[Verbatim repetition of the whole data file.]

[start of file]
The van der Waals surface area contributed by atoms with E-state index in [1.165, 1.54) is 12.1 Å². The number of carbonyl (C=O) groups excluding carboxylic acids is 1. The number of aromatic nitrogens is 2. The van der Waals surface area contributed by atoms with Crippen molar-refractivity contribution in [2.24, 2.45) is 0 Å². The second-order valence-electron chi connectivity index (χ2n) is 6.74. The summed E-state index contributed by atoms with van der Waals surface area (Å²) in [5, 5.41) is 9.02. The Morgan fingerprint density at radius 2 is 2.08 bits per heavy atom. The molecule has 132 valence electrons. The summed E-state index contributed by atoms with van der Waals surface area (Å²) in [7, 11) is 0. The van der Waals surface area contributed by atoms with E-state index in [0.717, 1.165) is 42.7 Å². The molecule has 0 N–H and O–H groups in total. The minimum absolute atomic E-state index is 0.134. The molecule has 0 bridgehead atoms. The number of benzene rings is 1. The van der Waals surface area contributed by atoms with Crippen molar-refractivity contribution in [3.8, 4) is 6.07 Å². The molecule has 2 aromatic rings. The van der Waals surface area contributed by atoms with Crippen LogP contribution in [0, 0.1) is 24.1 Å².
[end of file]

The van der Waals surface area contributed by atoms with E-state index in [1.165, 1.54) is 12.1 Å². The number of carbonyl (C=O) groups excluding carboxylic acids is 1. The number of aromatic nitrogens is 2. The van der Waals surface area contributed by atoms with Crippen molar-refractivity contribution in [2.24, 2.45) is 0 Å². The second-order valence-electron chi connectivity index (χ2n) is 6.74. The summed E-state index contributed by atoms with van der Waals surface area (Å²) in [5, 5.41) is 9.02. The Morgan fingerprint density at radius 2 is 2.08 bits per heavy atom. The molecule has 132 valence electrons. The summed E-state index contributed by atoms with van der Waals surface area (Å²) in [7, 11) is 0. The van der Waals surface area contributed by atoms with E-state index in [0.717, 1.165) is 42.7 Å². The molecule has 0 N–H and O–H groups in total. The minimum absolute atomic E-state index is 0.134. The molecule has 0 bridgehead atoms. The number of benzene rings is 1. The van der Waals surface area contributed by atoms with Crippen molar-refractivity contribution in [3.8, 4) is 6.07 Å². The molecule has 2 aromatic rings. The van der Waals surface area contributed by atoms with Crippen LogP contribution in [0, 0.1) is 24.1 Å².